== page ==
- Acting Public Protector Kholeka Gcaleka said the procurement of motorbikes with a side-car ambulance was improper.
- The Public Protector said officials involved in supply chain management processes have to attend a workshop on the relevant legislation.
- Claims of improper conduct against the Eastern Cape’s MEC for transport were found to be unsubstantiated.
Procurement processes followed by the Eastern Cape provincial health department for the much-maligned R10 million medical scooter project was improper and in contravention of applicable legal prescripts, an investigation by the Public Protector has found.
Acting Public Protector Kholeka Gcaleka on Wednesday said its own initiative investigation into allegations of improper conduct and maladministration in connection with the procurement of “motorbikes with a side-car ambulance or clinic”, dubbed scooter ambulances, found the department had contravened or had not observed sections of the Public Finance Management Act (PFMA), the Treasury Regulations, National Treasury Instructions and the provincial Supply Chain Management Policy in the process of the procurement.
Fabkomp, a King William’s Town company, was awarded the contract.
In September, the Special Investigating Unit obtained an order interdicting the provincial health department from going ahead with the project, based on allegations of financial irregularities.
Health Minister Zweli Mkhize and former health MEC Sindiswa Gomba unveiled six scooters in June last year. The scooters were fitted with a first aid kit and oxygen.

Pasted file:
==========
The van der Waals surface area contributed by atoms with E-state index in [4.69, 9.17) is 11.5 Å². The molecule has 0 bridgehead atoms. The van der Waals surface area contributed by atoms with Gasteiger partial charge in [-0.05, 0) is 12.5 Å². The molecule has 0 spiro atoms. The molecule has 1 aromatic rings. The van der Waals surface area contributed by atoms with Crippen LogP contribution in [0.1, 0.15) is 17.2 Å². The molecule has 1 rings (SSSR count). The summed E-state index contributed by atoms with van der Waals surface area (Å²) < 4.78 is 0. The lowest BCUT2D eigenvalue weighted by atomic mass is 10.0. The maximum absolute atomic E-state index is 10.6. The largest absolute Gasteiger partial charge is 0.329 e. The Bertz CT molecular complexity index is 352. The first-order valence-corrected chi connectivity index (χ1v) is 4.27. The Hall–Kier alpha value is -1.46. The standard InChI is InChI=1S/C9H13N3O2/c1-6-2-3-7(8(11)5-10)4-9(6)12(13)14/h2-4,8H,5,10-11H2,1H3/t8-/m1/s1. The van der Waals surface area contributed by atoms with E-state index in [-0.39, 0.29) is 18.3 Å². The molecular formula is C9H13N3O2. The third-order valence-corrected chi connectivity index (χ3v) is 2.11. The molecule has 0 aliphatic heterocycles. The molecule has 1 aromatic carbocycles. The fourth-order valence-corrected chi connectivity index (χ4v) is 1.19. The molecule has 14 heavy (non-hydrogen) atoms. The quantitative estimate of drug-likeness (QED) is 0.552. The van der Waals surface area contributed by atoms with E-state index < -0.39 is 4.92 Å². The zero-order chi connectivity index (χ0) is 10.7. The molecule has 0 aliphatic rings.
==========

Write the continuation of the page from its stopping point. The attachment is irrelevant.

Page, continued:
At the launch, Gomba announced that the department had acquired the scooters to ferry patients from far-flung remote rural areas to clinics and hospitals.
Fabkomp owner Brian Harmse, at the time, said the scooters were an answer to challenges faced by villagers who had to carry the sick in wheelbarrows due to the challenging terrain.
Mkhize, who initially praised the initiative, later told Parliament that it did not meet the basic criteria for “patient transport as an ambulance”.
To remedy what it called maladministration and improper conduct, Gcaleka said the acting head of the department must take the appropriate steps in respect of disciplinary action against the officials who were “involved in and responsible for the non-compliance with the provisions of the Supply Chain Management Policy and Treasury Regulations pertaining to the procurement of the scooter/ambulance or clinics”.
The Scooter Project was launched in the Eastern Cape on Friday.
This has to be done within 90 days.